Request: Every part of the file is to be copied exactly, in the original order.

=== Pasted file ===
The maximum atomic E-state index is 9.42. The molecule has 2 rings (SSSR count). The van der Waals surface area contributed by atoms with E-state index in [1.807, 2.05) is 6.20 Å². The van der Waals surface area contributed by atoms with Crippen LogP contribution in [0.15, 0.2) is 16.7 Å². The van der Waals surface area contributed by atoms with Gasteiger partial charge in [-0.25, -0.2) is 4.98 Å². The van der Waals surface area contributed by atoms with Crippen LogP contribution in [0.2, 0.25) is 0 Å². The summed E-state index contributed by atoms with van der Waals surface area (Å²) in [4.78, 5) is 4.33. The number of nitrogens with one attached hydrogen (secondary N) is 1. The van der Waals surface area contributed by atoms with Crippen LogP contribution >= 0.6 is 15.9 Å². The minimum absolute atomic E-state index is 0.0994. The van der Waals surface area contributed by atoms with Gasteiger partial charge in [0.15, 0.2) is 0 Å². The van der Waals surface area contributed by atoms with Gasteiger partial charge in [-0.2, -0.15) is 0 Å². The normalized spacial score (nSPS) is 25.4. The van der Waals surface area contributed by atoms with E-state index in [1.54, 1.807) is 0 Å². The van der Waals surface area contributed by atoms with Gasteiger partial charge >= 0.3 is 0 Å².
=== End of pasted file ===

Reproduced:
The maximum atomic E-state index is 9.42. The molecule has 2 rings (SSSR count). The van der Waals surface area contributed by atoms with E-state index in [1.807, 2.05) is 6.20 Å². The van der Waals surface area contributed by atoms with Crippen LogP contribution in [0.15, 0.2) is 16.7 Å². The van der Waals surface area contributed by atoms with Gasteiger partial charge in [-0.25, -0.2) is 4.98 Å². The van der Waals surface area contributed by atoms with Crippen LogP contribution in [0.2, 0.25) is 0 Å². The summed E-state index contributed by atoms with van der Waals surface area (Å²) in [4.78, 5) is 4.33. The number of nitrogens with one attached hydrogen (secondary N) is 1. The van der Waals surface area contributed by atoms with Crippen LogP contribution >= 0.6 is 15.9 Å². The minimum absolute atomic E-state index is 0.0994. The van der Waals surface area contributed by atoms with Gasteiger partial charge in [0.15, 0.2) is 0 Å². The van der Waals surface area contributed by atoms with Gasteiger partial charge in [-0.2, -0.15) is 0 Å². The normalized spacial score (nSPS) is 25.4. The van der Waals surface area contributed by atoms with E-state index in [1.54, 1.807) is 0 Å². The van der Waals surface area contributed by atoms with Gasteiger partial charge >= 0.3 is 0 Å².